Revisiting Ancient Egyptian Art : Sculpture

Revisiting Ancient Egyptian Art : Sculpture
Naturally the story of Egyptian art includes hieroglyphics and statues in pharaohs' tombs. I will explain that there is much more to understanding this Near East culture.

Probably the best known and most recognizable art of Egypt are hieroglyphics and the gold burial mask of a certain young pharaoh, King Tut.
These sculptures are considered great accomplishments in the history of art.

The earliest hieroglyphic is said to be the "Narmer Palette," from 3200 BC.

As for Tutankhamun’s mask, it weighs twenty-four pounds and was decorated with numerous semi-precious stones and glass.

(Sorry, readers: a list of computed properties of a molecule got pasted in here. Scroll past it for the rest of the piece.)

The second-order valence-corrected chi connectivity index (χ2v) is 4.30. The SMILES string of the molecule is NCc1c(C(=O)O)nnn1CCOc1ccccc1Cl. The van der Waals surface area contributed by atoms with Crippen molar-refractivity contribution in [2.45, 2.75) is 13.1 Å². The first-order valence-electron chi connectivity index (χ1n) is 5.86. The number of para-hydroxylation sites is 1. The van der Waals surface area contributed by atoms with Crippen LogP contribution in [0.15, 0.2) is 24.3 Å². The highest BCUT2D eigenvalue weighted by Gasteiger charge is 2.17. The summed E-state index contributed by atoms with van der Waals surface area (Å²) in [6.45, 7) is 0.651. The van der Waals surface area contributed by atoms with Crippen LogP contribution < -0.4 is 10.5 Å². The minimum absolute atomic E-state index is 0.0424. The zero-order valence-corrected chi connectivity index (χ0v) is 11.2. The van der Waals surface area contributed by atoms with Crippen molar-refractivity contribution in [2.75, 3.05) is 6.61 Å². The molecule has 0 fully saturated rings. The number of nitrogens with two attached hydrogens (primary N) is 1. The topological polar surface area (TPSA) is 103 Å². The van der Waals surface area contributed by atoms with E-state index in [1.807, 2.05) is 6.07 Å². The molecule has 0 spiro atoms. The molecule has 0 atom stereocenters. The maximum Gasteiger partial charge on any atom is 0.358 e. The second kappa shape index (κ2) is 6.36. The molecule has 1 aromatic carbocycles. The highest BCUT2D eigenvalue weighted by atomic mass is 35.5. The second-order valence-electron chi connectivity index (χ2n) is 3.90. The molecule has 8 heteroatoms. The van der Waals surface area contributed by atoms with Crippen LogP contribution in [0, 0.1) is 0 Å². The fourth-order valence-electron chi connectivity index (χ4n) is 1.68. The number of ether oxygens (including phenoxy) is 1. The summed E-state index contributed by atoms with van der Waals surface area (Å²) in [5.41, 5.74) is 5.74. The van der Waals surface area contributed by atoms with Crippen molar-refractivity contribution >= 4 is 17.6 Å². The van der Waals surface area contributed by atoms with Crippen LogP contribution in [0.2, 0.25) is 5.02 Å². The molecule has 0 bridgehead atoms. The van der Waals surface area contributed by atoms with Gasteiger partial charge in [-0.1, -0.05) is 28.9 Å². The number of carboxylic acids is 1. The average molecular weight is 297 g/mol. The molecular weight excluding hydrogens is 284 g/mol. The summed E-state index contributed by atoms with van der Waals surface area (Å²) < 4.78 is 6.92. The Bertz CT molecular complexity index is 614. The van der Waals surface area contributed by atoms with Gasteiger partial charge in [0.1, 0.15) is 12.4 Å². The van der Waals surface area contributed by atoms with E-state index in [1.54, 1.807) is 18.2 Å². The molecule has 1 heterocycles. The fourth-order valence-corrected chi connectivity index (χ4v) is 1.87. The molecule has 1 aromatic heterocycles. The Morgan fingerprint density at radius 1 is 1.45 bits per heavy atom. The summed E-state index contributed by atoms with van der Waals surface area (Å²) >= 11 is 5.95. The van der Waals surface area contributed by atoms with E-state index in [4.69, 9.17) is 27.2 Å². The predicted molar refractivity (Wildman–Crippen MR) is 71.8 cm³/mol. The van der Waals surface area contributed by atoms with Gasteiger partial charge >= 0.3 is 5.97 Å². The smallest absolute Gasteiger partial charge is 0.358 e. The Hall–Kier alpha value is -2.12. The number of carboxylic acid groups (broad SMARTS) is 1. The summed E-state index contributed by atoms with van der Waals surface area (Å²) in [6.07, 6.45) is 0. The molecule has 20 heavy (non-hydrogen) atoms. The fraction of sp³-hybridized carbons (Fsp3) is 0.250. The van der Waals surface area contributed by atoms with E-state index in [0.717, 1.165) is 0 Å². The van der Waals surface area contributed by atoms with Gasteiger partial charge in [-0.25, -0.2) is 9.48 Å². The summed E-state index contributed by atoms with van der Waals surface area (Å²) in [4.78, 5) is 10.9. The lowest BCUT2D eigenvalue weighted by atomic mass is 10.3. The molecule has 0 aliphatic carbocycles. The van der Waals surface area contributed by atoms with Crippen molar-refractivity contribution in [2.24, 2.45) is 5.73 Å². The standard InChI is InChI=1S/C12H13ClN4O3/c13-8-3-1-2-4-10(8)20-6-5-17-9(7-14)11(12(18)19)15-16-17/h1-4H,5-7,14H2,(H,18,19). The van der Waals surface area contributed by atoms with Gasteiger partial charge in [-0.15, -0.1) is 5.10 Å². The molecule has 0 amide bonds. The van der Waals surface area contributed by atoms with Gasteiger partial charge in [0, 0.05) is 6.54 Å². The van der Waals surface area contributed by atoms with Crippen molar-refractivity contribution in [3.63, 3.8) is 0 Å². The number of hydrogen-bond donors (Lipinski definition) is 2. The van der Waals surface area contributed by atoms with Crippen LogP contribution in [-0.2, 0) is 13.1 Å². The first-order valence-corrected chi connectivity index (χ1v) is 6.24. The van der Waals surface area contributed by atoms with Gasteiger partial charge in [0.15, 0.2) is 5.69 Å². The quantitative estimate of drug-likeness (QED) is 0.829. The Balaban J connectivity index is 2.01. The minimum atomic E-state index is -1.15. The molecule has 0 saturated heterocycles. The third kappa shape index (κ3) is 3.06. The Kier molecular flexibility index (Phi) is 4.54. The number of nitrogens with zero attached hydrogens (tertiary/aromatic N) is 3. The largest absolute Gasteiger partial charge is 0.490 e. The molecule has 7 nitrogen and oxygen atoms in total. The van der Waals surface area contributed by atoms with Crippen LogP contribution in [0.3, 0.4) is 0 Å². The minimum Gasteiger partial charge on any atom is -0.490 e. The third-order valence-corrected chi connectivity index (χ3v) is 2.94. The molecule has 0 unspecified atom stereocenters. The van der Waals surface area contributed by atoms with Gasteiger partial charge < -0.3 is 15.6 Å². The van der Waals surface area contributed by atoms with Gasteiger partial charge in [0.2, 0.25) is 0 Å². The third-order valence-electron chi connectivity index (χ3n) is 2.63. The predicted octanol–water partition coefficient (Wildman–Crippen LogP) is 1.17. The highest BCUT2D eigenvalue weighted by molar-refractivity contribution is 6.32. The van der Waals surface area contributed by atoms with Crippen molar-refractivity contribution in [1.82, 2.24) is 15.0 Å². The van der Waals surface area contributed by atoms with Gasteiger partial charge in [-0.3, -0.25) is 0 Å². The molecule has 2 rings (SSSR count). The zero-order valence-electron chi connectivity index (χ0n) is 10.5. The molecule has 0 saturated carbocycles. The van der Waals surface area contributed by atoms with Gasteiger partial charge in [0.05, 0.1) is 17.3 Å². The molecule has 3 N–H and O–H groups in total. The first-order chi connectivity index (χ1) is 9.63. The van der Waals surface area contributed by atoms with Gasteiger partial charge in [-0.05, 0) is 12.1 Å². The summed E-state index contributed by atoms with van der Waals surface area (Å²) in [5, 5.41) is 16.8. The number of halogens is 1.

Hieroglyphics are a single character and originated with ideograms, which represent ideas, not words. Pictograms are words or express action and are also a type of ideogram. In ancient Egypt, scribes would have carved or painted the story of life as it was, or the afterlife, on stone or walls.

Hieroglyphics are a form of sunken relief, where the carving is lowered, and the symbols may have been painted. Paintings by the artists of ancient Egypt were also executed on papyrus, plaster or limestone.

Low relief or bas-relief is when the subject is raised. These are considered sculptures, as are the statues that abound outside and inside of the tombs in the Valley of the Kings (King Tut's included).

Up until the 4th century were hieroglyphics common. In 391 AD the Roman Emperor Theodosius I closed all non-Christian temples. Hieroglyphics would not be used after that time; the last known was in 396 AD.

You can own a copy of the book, "The Complete Tutankhamun," available here from

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